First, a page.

With spring just around the corner, or so we hope with the dyer, cold and gloomy weather still hanging over most of us, many home owners will see the change in seasons as a convenient and timely opportunity to brighten up the home. Whilst a spring clean is planned, decisions are also made on which area of the home to decorate – whether it’s going to be new laminated flooring, a change in wall decorations or a new kitchen, a change is needed somewhere after we have endured the dull, long winter season stuck inside ours home!
But for many of us our focus remains in and only within the house! Many fear the garden at the best of times – but it’s time to move past this fear and get those hands dirty. A makeover for your home’s only garden should be your priority for 2013! Gardening really isn’t that hard, with solid, easy to follow advice widely available across the internet, top tips provided from retailers and specific choice plants now recommended for ease of growing, reasons to not brave the garden are running out. By simply adding some colour to your garden, you’ll find yourself much happier spending time there in the summer.
One basic fundamental aspect of gardening for newbies is to understand is ‘longevity’. Before you head to your local garden centre or laptop to shop online, know that plants typically conform to either being an ‘annual’ or perennial. A plant which blooms for one year only and dies is an annual, whilst a perennial will have an extended life cycle allowing it to come back year after year, if treated with care over the cold winter period.
If your garden is only a patch of grass from top to bottom, then consider creating some new borders to grow your plants in. If you wanted to create a border with good water retention to it, dig out 30cms of soil and if you have any old wood flooring or plastic lining, install it in your dug out area, ensuing you cut some drainage holes, and then add your soil back in. Use garden bricks for edging in order to contain your soil, or alternatively try starting with just some large pots. Get a good, multi-purpose compost to top-up your soil. Generally, look for a mid-range priced compost bag as its contents will sit fitter with your tender plants, providing important nutrients from the start.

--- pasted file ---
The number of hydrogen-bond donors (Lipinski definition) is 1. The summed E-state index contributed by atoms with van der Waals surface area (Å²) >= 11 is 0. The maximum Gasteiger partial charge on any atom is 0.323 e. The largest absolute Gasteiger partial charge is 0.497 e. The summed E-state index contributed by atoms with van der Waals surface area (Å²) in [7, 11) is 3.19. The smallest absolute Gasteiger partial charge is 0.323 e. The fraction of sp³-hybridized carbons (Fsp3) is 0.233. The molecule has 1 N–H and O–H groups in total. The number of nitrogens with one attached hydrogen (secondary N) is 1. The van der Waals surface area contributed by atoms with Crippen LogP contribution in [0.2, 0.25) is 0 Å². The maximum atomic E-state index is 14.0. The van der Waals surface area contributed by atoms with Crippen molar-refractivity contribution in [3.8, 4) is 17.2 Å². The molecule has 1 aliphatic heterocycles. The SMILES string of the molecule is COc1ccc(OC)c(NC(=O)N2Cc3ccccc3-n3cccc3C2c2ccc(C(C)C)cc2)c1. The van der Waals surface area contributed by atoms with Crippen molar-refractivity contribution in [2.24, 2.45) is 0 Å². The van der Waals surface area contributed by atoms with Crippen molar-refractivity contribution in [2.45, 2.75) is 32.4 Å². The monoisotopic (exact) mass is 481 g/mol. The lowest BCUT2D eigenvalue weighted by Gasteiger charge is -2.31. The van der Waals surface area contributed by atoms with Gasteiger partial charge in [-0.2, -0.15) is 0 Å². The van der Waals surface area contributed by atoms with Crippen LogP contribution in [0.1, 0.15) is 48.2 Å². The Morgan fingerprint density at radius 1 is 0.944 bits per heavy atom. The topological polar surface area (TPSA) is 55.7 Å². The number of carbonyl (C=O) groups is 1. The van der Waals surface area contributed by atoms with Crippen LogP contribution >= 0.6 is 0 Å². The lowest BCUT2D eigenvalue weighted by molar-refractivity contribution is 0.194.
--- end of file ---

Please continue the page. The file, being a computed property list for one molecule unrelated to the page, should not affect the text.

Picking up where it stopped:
For simpler and quick impact, typically head for anything labelled as an annual and which is supplied in small plant trays in garden centres or labelled as plug plants online. Growing from seed is much cheaper, but something to consider as your experience grows. For summer colour in your garden borders or pots, look to grow a selection of either bedding petunias, begonias or busy lizzies. These are three varieties known particularly for quick growth, bright bold colours and impact! Packs of 10 to 20 plants can often be purchased for five to ten pounds each, so buy and plant in abundance.
Once the last frost passes, typically dig a small hole 5 to 7cms deep, planting each plant 10 to 15cms apart on the soil floor. Be reasonably gentile but don’t be afraid. Press down firmly on the soil surrounding the roots and provide a good watering first time around.
Around June onwards you should begin to see blooms appearing on your plants. For a summer of vibrant colour ensure you water lightly every 2 to 3 days for annuals, but in exceptional heat, check daily. Any signs of dry soil then provide a top up.
Gardening has many levels of interest and knowledge to suit us all. Not only is it good to get outside and enjoy the fresh air, but its therapeutic and a great stress relief for our hectic, modern day lives. It can be educational to young children and great exercise for the elderly too. Consider brightening up your garden this coming summer now – you’ll impress your friends and family when they head over for those eagerly anticipated summer BBQs!